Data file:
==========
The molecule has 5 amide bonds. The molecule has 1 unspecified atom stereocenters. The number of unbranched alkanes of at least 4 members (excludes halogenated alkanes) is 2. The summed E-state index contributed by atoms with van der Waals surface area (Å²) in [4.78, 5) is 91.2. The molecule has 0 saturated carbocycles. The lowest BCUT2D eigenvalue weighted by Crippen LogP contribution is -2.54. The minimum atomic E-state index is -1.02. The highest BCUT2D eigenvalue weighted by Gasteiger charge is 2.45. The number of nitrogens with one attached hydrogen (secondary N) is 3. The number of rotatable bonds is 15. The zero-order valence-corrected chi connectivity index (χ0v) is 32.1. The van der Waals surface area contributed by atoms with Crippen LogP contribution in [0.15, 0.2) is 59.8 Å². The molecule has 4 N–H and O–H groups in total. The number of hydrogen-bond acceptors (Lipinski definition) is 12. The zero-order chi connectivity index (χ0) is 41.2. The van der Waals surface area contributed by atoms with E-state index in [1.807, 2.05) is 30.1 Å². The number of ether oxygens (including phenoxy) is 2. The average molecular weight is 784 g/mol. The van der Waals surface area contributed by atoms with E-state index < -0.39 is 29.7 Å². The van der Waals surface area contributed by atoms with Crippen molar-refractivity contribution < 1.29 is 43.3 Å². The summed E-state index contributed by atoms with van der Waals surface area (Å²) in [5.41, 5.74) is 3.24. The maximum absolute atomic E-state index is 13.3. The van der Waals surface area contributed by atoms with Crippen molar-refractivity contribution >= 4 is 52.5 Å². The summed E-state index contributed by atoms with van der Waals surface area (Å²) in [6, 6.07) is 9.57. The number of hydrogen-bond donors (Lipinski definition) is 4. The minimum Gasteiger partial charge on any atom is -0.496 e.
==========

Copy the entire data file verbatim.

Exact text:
The molecule has 5 amide bonds. The molecule has 1 unspecified atom stereocenters. The number of unbranched alkanes of at least 4 members (excludes halogenated alkanes) is 2. The summed E-state index contributed by atoms with van der Waals surface area (Å²) in [4.78, 5) is 91.2. The molecule has 0 saturated carbocycles. The lowest BCUT2D eigenvalue weighted by Crippen LogP contribution is -2.54. The minimum atomic E-state index is -1.02. The highest BCUT2D eigenvalue weighted by Gasteiger charge is 2.45. The number of nitrogens with one attached hydrogen (secondary N) is 3. The number of rotatable bonds is 15. The zero-order valence-corrected chi connectivity index (χ0v) is 32.1. The van der Waals surface area contributed by atoms with Crippen LogP contribution in [0.15, 0.2) is 59.8 Å². The molecule has 4 N–H and O–H groups in total. The number of hydrogen-bond acceptors (Lipinski definition) is 12. The zero-order chi connectivity index (χ0) is 41.2. The van der Waals surface area contributed by atoms with E-state index in [1.807, 2.05) is 30.1 Å². The number of ether oxygens (including phenoxy) is 2. The average molecular weight is 784 g/mol. The van der Waals surface area contributed by atoms with E-state index < -0.39 is 29.7 Å². The van der Waals surface area contributed by atoms with Crippen molar-refractivity contribution < 1.29 is 43.3 Å². The summed E-state index contributed by atoms with van der Waals surface area (Å²) in [5.41, 5.74) is 3.24. The maximum absolute atomic E-state index is 13.3. The van der Waals surface area contributed by atoms with Crippen molar-refractivity contribution >= 4 is 52.5 Å². The summed E-state index contributed by atoms with van der Waals surface area (Å²) in [6, 6.07) is 9.57. The number of hydrogen-bond donors (Lipinski definition) is 4. The minimum Gasteiger partial charge on any atom is -0.496 e.